Vitamin A Overview

In the case of vitamin A, the eyes have it. The essential nutrient vitamin A, or retinol, plays a vital role in vision, reproduction and it helps healthy cells create accurate copies of themselves during cell division. In this article, we'll discuss the importance of vitamin A in your diet and sources for this vital nutrient. Here's a preview:

  • What Is Vitamin A? Vitamin A is is important to vision, especially the ability to see in the dark. A deficiency of vitamin A leads to xerophthalmia, which causes irreversible damage to the eyes and blindness. Vitamin A deficiency is a major cause of blindness in the world. Vitamin A is also important to maintaining healthy skin and it helps the body to resist infection.
  • Benefits of Vitamin A Vitamin A is important for the immune system, and it keeps skin and mucous membrane cells healthy. Vitamin A helps to fight cancer by inhibiting the production of DNA in cancerous cells. It slows down tumor growth in established cancers and may keep leukemia cells from dividing.
  • Foods That Contain Vitamin A Vitamin A can be found in both animal and plant foods. It is found as retinol in animal foods and as carotenoids in plant foods. These are compounds the body can convert into vitamin A. The single best source of vitamin A is liver.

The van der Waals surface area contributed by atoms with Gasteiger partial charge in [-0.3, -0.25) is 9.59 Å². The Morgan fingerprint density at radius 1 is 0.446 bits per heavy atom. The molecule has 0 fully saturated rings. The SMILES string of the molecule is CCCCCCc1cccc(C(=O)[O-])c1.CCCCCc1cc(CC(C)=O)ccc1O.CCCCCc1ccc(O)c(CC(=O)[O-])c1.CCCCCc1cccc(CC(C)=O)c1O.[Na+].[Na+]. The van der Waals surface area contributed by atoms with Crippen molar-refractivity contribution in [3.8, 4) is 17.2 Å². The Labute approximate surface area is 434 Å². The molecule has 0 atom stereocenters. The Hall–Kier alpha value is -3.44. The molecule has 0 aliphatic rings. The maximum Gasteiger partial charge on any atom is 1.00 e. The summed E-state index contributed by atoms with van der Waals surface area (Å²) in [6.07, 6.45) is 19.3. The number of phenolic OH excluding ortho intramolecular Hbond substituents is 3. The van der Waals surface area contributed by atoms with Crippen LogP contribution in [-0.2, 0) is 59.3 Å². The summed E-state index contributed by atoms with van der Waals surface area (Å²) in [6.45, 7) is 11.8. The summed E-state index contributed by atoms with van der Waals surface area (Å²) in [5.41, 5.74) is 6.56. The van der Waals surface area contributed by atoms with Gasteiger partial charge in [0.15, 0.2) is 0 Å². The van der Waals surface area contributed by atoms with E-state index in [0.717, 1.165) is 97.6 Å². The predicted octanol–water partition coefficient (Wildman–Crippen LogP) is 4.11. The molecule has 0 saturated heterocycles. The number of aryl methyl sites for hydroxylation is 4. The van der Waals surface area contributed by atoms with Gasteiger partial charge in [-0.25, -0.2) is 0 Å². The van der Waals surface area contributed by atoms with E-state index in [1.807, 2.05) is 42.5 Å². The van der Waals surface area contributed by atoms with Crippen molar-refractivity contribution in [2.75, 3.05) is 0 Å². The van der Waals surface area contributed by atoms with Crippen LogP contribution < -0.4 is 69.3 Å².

• Vitamin A Deficiency Vitamin A deficiency causes an inability to see well in the dark, rough skin, and a susceptibility to infectious diseases. In the United States, vitamin A deficiency is most common among low-income groups.
  • Vitamin A Supplements Vitamin A supplementation should be limited to 5,000 IU (1,000 RE) for men and 2,500 IU (500 RE) for women. Use caution when taking vitamin A supplements -- large doses of the vitamin can be toxic.
  • Carotenoids Carotenoids, also called provitamin A, are precursors to vitamin A. These colorful plant pigments can be found in yellow and orange fruits and vegetables. Carotenoids are powerful antioxidants that can help prevent some forms of cancer and heart disease.